Almost a year to the day since we moved Ava out of her cot and into a bed, Dan and I decided it was time to do the same for little sister Ruby.
This was quite an involved process as it goes, because we'd also decided to put the girls back into the same room together (they'd been separated ever since Ava realised that, without the bars, she could wander around at night and wake her little sister any time she liked with a good poke).
Well, I wanted to make the transition as exciting as possible. So we had to move furniture, we had to paint walls, we had to apply wall stickers, we had to hang curtains – and we had to go to Ikea before any of it could happen.
We really should have made the decision to do all this much earlier than 2pm. Anyway, we did manage to get it completed before the girls came home from nursery, and they just loved their new twin room.
The first night was rather eventful to say the least but, since then, Ruby and Ava have been fantastic, sleeping through the night, and behaving really well. Every night, we have a story and then I pull the (almost pointless) blackout blind down. No more drinks! It's time to sleep! Night night! Love you! End of.
Or so I thought.
You see, on Monday evening I discovered what Ruby really gets up to after lights out. Both the girls seemed exhausted, so I had made a concerted effort to get them into bed by 7.15pm at the latest.
They seemed to go down happily enough, so I came downstairs, and Dan and I ate our meal and watched some TV. Half an hour later, I could hear some chattering, so I called upstairs to say it really WAS time to sleep. Properly.
All went quiet and by 9pm, earlier than usual for me, I was ready to hit the hay myself. Having brushed my teeth, I headed for our room – but as I passed the girls' bedroom door, I heard a voice talking in hushed tones. It was Ruby.
"Wunna-punna-tyne, there wudda fair-yay..." she paused, and I thought she'd stopped because she'd heard me.
But then she continued: "No. Wunna-punna-tyne, there wudda a LITTLE fair-yay, and it fly in a twee and it STUCK! The END."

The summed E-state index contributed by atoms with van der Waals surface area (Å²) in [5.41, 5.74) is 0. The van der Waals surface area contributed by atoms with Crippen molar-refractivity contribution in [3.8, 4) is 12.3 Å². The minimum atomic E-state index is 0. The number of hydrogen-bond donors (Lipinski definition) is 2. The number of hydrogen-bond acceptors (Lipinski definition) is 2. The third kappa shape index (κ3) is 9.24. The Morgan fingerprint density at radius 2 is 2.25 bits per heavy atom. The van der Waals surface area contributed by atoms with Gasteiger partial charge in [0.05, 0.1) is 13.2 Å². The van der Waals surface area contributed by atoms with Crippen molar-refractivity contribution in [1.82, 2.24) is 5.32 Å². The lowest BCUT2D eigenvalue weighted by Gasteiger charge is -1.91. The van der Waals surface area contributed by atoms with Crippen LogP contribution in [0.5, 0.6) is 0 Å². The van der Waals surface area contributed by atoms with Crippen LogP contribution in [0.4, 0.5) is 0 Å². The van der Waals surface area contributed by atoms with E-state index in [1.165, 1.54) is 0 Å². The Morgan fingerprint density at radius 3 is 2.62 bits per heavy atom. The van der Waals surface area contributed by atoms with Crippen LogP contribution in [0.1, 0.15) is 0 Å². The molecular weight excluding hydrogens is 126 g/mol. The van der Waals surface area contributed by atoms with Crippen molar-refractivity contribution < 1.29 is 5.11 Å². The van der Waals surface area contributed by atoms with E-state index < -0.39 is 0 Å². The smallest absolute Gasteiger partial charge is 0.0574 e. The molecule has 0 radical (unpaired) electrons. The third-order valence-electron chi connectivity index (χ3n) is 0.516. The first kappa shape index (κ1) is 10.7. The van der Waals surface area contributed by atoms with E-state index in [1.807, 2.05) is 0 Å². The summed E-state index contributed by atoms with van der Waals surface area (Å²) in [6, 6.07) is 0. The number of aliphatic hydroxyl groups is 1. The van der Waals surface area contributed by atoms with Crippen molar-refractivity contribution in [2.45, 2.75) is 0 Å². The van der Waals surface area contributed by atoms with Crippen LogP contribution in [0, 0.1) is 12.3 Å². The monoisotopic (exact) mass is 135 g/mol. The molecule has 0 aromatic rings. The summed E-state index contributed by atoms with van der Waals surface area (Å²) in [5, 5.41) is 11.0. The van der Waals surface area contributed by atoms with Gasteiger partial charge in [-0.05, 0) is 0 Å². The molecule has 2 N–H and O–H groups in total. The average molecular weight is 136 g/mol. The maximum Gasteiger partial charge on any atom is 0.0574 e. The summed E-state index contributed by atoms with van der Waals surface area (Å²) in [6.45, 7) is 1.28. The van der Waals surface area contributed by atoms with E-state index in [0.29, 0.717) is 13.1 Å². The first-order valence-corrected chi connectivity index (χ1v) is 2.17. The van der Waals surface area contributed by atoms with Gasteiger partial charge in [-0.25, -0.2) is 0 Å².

She sounded so pleased with herself. I suppose it did have a beginning, a middle and an end – and the considered addition of "little" had added a certain something to her lead character. I was about the open the door, when I heard: "My turn!"
But it wasn't Ava, it was Ru again. Obviously, she was on a roll. "Wunna-punna-tyne, there wudda WITCH! And it flying and and it fly inna sea and it DIED. The END."
That's it, I thought. No more ghoulish night time stories about suicidal sorcerers. I opened the door, expecting to see my girls huddled up together under one of their duvets, looking cute in the near darkness, as Ru regaled Ava with the bizarre contents of her sweet little head.
The light was on. Ruby had removed every item of folded clothing from the bottom shelf of the wardrobe and replaced them with... herself, in a sort of upside down position. On top of her pyjamas, she was wearing a pair of Ava's trousers, both legs stuffed into one hole.
And Ava? She was fast asleep, bless her – and covered in Lego.
"Ruby!" I said, "Get into bed, right now!"
Totally rumbled and somewhat startled, Ru tried to run to her bed. But because she was inside a wardrobe, because she was sort of upside down and because she had both legs in one half of a pair of trousers, she failed spectacularly and landed on the carpet in a headfirst heap.
I scooped her up and, kicking all the clothes into a dark corner to deal with in the morning, I nuzzled her and plonked her on to her mattress.
"Now, SLEEP, Ru! It's so late. Night night."
I turned the light off, swept the plastic off my eldest daughter, and closed the door. Before it had even clicked, Ruby said in a whisper so forced it was louder than normal talking: "WUNNA-PUNNA-TYNE THERE WUDDA BIG MUMMY, AND IT..."
I really didn't want to hear the end of that story.
I could almost hear her mouth clamp shut, thank heavens.
But she still woke up at flippin' 5am.